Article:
At this time, James’ music began to change.
Elvis, the Beatles and other rock groups of the period had influenced him, but the music of the times was a-changing’ and James changed with those times. The music of Bob Dylan, Jim Croce and John Denver became James’ stronger influences during this time in his life. He also taught himself to finger-pick the guitar in a classical style. “Perhaps getting kicked out of the band for missing practice was the greatest thing that happened to me since I got that first guitar at 11,” he says.
A member of the Tennessee National Guard, James’ senior year was interrupted by a six-month tour on active duty with the U.S. Army. Prior to being called up for active duty, the Guard was briefly activated in Chattanooga. During this period, James entertained in the mess hall. Later, on active duty, he became famous for his “latrine concerts.” Between military obligations and the pressures of finances, James missed a year and a half of school, but he was determined to graduate. He bagged groceries, worked for a real estate company and worked as a carpenter’s helper to save money. Soon he was back in school again. The carpentry work brought him a new friend who suggested he audition for another friend at a local nightclub to fill in for the regular act who was away.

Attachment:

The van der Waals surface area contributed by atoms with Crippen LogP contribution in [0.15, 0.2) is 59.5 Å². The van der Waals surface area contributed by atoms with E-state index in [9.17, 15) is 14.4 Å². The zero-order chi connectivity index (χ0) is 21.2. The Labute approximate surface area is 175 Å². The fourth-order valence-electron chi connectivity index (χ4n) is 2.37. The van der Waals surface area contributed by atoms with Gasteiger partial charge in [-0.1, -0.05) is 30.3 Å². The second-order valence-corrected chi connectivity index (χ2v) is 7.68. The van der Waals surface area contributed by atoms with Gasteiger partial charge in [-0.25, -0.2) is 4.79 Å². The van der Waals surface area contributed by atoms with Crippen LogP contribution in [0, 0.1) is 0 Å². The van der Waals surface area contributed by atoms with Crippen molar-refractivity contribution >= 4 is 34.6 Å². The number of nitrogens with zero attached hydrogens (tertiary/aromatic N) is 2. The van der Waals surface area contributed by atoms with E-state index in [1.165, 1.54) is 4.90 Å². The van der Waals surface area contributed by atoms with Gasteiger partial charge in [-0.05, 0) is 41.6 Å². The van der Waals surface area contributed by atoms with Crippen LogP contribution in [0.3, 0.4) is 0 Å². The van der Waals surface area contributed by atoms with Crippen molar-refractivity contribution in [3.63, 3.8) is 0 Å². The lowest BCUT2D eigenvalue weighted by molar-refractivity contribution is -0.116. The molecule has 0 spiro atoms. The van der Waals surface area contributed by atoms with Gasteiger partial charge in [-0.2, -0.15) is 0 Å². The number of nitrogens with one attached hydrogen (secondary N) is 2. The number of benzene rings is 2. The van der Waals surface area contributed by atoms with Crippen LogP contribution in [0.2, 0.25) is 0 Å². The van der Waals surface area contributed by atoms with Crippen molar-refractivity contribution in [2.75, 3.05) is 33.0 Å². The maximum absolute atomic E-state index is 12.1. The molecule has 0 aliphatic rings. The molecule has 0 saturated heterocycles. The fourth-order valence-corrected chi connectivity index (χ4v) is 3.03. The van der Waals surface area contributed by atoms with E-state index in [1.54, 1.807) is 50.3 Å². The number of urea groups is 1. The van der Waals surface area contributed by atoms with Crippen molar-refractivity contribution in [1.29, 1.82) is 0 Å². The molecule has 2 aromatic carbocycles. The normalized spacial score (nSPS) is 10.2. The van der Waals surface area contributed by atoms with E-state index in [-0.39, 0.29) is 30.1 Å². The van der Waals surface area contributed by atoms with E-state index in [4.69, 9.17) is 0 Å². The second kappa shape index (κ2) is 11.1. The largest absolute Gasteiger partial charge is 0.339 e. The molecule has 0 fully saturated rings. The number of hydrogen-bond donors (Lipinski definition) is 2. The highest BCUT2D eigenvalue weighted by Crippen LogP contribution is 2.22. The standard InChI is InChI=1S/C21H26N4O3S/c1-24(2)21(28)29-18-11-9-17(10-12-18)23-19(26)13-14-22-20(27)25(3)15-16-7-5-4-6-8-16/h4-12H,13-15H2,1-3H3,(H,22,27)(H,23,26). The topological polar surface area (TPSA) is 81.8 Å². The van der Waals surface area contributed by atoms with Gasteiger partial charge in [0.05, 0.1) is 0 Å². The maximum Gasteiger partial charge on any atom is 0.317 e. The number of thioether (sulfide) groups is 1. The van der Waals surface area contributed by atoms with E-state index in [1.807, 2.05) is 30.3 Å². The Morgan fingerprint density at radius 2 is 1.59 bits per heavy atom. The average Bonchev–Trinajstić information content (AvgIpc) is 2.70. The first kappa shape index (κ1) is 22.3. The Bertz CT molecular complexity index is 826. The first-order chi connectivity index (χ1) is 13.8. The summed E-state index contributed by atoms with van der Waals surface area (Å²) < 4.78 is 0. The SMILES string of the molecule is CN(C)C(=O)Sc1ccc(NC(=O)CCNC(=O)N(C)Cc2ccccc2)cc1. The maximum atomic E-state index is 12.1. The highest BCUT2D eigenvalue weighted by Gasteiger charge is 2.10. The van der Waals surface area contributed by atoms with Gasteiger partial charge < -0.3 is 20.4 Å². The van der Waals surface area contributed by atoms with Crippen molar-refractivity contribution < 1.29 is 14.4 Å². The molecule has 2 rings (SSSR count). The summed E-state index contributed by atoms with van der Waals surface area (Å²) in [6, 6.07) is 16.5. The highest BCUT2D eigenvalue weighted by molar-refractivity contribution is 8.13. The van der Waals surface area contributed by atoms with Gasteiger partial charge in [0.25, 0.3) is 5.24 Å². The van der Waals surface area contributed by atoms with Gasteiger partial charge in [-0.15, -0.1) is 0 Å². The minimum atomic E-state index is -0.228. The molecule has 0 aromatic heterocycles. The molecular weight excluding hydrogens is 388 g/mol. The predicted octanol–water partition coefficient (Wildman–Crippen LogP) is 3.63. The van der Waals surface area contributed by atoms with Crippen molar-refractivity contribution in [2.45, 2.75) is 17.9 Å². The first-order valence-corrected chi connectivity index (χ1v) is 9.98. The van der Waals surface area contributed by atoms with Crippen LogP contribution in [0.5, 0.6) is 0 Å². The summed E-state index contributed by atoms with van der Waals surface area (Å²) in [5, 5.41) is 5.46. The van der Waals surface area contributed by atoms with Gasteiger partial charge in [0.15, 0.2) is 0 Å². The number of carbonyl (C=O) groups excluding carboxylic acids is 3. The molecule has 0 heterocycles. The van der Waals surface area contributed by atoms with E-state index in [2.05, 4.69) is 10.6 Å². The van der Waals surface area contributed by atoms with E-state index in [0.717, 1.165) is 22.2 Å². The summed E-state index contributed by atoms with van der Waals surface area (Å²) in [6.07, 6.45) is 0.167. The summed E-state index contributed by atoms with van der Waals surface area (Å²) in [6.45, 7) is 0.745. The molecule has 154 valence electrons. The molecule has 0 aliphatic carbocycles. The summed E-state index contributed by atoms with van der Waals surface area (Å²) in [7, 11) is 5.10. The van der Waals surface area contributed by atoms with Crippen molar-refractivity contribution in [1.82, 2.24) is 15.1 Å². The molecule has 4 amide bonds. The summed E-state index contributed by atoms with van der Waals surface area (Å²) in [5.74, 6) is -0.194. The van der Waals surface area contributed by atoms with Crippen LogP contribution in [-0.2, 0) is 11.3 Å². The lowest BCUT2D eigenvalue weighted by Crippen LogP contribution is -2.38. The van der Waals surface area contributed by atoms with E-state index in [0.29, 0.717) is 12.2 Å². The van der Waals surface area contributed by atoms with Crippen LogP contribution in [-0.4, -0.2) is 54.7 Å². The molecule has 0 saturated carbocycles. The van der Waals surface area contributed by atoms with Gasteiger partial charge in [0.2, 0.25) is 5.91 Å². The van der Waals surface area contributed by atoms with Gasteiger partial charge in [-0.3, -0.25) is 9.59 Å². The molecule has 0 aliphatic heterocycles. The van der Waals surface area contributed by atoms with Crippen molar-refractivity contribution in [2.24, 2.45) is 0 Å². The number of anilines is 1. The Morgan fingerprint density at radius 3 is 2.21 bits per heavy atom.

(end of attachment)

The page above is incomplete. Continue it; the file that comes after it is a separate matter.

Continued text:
On June 19, 1972, James became a two-week replacement performer at the Light Fantastic in Chattanooga. When the other act returned, James had become so popular that the club owner refused to let them back on stage. James Rogers hasn’t had to sing to an oilcan since!